While visiting family and friends in San Francisco for Christmas and New Year’s, my friend Tim was raving about a Web app called Evernote — how it was allowing him (and his boss) to remove all paper from his life, when he combined it with a new high-speed scanner (though a scanner is not required).
I’d heard of Microsoft OneNote and had even tried it out way back when, but didn’t like that all the notes and information I created were “stuck” on my local computer and not accessible via any Web browser.
Enter Evernote — it was like a Web-based version of OneNote, Tim said, where your data gets indexed, tagged, and even OCR’d (Optical Character Recognition), such that any text in documents you scan gets automatically converted to digital text and searchable in your account. I was intrigued.
I soon signed up for a free account and have found Evernote to be even better than I expected. The idea is simple and the tagline is really true: Remember everything. The application creates a timeline of documents for you, so that you can get a virtual history book of your digital life for everything you input to it — be it simple notes, task lists, PDF docs, photos you take (e.g., wine labels, birthday cards, business cards etc.).
Say you have a stack of business cards you don’t want laying around. Just scan them all (or take photos of them), upload them to your Evernote account, add some tags (or let the OCR do its thing), and you can always search for these business cards alongside every other piece of information in your life.
You can input via a number of methods:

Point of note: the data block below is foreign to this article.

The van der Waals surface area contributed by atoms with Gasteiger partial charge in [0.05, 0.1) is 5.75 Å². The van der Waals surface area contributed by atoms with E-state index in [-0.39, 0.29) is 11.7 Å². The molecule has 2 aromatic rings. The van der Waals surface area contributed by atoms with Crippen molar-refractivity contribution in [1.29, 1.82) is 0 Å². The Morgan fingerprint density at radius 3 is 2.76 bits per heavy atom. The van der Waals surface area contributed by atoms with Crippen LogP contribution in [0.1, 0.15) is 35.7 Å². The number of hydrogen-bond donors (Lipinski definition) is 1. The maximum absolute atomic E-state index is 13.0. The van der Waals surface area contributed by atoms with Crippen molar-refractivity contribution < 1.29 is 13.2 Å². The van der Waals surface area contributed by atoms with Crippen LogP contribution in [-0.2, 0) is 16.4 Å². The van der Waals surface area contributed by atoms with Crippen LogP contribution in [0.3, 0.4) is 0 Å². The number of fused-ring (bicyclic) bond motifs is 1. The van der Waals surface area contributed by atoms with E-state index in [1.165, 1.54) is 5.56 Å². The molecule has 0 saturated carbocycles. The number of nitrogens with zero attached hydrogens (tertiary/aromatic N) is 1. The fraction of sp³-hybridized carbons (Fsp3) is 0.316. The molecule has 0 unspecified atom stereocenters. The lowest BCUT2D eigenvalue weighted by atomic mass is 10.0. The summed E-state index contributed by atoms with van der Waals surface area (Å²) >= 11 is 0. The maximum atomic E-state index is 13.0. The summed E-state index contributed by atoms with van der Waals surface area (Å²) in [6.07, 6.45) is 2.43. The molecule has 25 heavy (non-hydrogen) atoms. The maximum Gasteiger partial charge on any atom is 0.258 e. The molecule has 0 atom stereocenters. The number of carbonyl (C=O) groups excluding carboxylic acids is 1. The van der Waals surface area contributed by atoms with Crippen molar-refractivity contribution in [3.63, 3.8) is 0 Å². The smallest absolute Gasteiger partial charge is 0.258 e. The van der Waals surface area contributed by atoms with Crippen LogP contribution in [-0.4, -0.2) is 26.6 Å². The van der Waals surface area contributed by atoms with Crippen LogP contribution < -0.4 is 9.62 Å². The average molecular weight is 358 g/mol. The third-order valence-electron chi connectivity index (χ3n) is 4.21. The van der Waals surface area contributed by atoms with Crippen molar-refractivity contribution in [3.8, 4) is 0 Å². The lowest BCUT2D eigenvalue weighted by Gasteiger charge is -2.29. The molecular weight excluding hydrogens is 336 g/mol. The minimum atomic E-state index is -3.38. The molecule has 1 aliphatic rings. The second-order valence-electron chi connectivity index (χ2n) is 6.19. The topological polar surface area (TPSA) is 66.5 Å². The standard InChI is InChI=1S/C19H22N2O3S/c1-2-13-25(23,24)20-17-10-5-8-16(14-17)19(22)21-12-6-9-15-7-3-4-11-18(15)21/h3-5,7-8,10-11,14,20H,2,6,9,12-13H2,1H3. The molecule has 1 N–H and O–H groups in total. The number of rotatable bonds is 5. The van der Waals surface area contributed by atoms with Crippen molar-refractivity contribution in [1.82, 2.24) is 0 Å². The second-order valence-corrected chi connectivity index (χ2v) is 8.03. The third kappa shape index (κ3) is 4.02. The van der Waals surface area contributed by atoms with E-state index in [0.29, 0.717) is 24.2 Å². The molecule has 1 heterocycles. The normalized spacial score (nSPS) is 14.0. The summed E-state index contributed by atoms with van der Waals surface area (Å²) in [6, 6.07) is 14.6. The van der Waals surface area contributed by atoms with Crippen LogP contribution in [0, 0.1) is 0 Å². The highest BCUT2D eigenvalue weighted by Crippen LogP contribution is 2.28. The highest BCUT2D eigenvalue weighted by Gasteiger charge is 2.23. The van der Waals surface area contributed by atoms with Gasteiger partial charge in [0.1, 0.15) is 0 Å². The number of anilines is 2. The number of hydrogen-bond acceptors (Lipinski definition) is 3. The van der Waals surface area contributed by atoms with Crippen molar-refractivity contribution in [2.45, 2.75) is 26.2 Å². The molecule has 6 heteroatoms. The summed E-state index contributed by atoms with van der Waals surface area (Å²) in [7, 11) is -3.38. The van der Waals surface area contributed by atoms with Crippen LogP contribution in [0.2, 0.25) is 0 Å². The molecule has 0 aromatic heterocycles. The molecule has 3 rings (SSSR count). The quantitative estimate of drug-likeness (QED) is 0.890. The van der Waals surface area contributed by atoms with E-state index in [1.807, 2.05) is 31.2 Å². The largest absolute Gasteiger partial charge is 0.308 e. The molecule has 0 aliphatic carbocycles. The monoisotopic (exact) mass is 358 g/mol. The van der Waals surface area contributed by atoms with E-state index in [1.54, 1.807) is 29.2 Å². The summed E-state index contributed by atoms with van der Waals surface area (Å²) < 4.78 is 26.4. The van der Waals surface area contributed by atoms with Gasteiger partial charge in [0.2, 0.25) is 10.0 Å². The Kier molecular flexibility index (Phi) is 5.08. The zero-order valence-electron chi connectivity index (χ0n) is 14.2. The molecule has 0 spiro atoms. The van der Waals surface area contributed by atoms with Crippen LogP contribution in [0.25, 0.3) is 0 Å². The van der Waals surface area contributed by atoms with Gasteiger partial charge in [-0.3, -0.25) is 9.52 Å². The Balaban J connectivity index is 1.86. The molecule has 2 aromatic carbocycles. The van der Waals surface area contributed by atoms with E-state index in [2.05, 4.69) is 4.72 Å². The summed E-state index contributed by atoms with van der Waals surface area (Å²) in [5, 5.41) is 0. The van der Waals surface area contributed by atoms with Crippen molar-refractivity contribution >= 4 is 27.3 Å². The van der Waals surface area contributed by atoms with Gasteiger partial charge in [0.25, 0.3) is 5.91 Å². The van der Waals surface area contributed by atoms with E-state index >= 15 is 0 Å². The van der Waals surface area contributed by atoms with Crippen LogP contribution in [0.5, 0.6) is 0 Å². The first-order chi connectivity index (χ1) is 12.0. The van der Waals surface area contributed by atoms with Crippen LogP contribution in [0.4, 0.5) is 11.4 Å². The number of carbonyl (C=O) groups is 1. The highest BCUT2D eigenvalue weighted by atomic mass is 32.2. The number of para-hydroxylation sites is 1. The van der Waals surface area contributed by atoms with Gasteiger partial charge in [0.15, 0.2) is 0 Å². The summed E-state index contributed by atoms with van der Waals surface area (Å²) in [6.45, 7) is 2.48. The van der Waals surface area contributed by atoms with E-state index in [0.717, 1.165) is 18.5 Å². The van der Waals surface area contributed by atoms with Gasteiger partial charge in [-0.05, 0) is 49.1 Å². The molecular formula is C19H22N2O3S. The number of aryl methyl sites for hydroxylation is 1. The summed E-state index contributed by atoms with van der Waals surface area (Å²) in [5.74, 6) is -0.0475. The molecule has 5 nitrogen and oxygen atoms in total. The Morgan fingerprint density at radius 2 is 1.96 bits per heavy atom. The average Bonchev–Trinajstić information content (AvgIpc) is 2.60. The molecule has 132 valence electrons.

- Web app
- Desktop app (Windows or Mac)
- Mobile device (iPhone or Windows Mobile)
I did, of course, immediately install the Evernote iPhone app and it’s quickly become one of my favorites.
As outlined on the company’s site, I can capture a number of different input types via my iPhone from anywhere, enabling me to do all of the following:
- Create and edit new notes on the fly
- Snap a photo right into your account
- Record a quick voice memo
- Easily access all of your notes
- Select notes for offline viewing
The sync between the iPhone app and my Web-based account happens almost immediately. I can then jump into my Web account and email myself (or anyone else) any of my notes, reminders, or documents.
The basic account is free and allows 40 MB of uploads per month. The premium account is $5/month or $45/year and gives you 500 MB of uploads per month, additional file type support, stronger security, and more. I haven’t upgraded to premium yet, but the more I start using and depending on Evernote, the more likely it is that I’ll upgrade.
Start organizing and remembering all those little inputs in your life today.
Happy New Year![ Subscribe to gabeanderson.com via email or RSS feed. ]